Are You Asking the Right Interview Questions?

Posted by Chuck Kocher
On November 24, 2017

Most business leaders know the importance of hiring the right people if they want to take their companies to the next level. I’ve written before about how crucial it is to “get the right people on the bus” if you’re going to transform your business and experience significant and sustainable growth. There are times, however, when they way to interview potential candidates for key positions really doesn’t reveal what we need to know. Are you asking the right interview questions in your hiring process?

I recently came across an article by Oleg Vishnepolsky, Global CTO at Daily Mail Online and Metro.Co.Uk that highlighted some of the ridiculous questions we ask of candidates. Here’s a sampling (with appropriately snarky responses).

  • What are your weaknesses? I don’t react well to stupid questions.
  • Why are you leaving your current company? Well, I am not leaving, yet.
  • Why should we hire you? Would you like me to say something immodest?
  • Where do you see yourself in 5 years? At a company that asks smart interview questions.

Vishnepolsky summarizes: “To hire smart people, we should stop asking stupid questions.”

Too often, the interview questions we ask seem to be “gotcha” questions. Or they are crafted to make us sound philosophical or clever. Sadly, they don’t make us look clever—and they don’t really get at what we want to know.

Before you (or your staff) interview candidates, think about what you really want to know. Then formulate questions that will get at that kind of information. What do you really want to know? You should be looking for a combination of skills and character. Ask questions that reveal what skills your candidate brings to the table—and that demonstrate how this person has used those skills in a business situation. Ask questions that help you understand how they interact with others. Ask about how they go about solving problems. Maybe even give them a real problem you’re facing and ask how they would approach it. Here’s another post that talks about how to hire the right people that gets at some of these key issues.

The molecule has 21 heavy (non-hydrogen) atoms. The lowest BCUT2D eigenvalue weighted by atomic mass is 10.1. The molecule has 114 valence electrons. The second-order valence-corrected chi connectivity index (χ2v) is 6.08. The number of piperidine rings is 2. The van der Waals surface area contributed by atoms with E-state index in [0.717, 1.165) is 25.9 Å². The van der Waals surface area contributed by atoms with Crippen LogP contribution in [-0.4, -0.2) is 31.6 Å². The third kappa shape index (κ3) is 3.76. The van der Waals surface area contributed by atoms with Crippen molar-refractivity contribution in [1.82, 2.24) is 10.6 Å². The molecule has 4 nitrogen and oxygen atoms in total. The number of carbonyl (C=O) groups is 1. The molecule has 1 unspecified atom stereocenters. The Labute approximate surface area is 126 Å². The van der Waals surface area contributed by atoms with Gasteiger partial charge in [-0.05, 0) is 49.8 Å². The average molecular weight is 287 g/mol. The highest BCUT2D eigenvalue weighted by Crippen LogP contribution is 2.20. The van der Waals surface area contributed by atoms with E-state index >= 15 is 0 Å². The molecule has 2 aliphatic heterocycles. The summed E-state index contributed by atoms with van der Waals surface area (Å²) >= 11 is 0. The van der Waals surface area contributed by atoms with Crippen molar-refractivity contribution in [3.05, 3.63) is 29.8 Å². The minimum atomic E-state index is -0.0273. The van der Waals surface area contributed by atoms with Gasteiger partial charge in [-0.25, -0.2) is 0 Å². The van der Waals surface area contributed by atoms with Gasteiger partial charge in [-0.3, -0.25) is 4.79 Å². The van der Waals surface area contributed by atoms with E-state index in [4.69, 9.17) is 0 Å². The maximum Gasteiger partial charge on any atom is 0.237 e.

Remember the purpose of good interview questions. They are not designed to make you look clever or smart. They are not designed to reveal character flaws. They should be developed to show you if the person you’re considering hiring is a good fit for your company and culture and if they share the same kind of vision and values that will move your company forward.

Contact me if you’d like to talk in more detail about how to identify the right people for your business. Changing the way you ask hiring questions (and asking the right questions) is part of the transformation process that’s essential for scaling up your business so that you can take your company to new heights.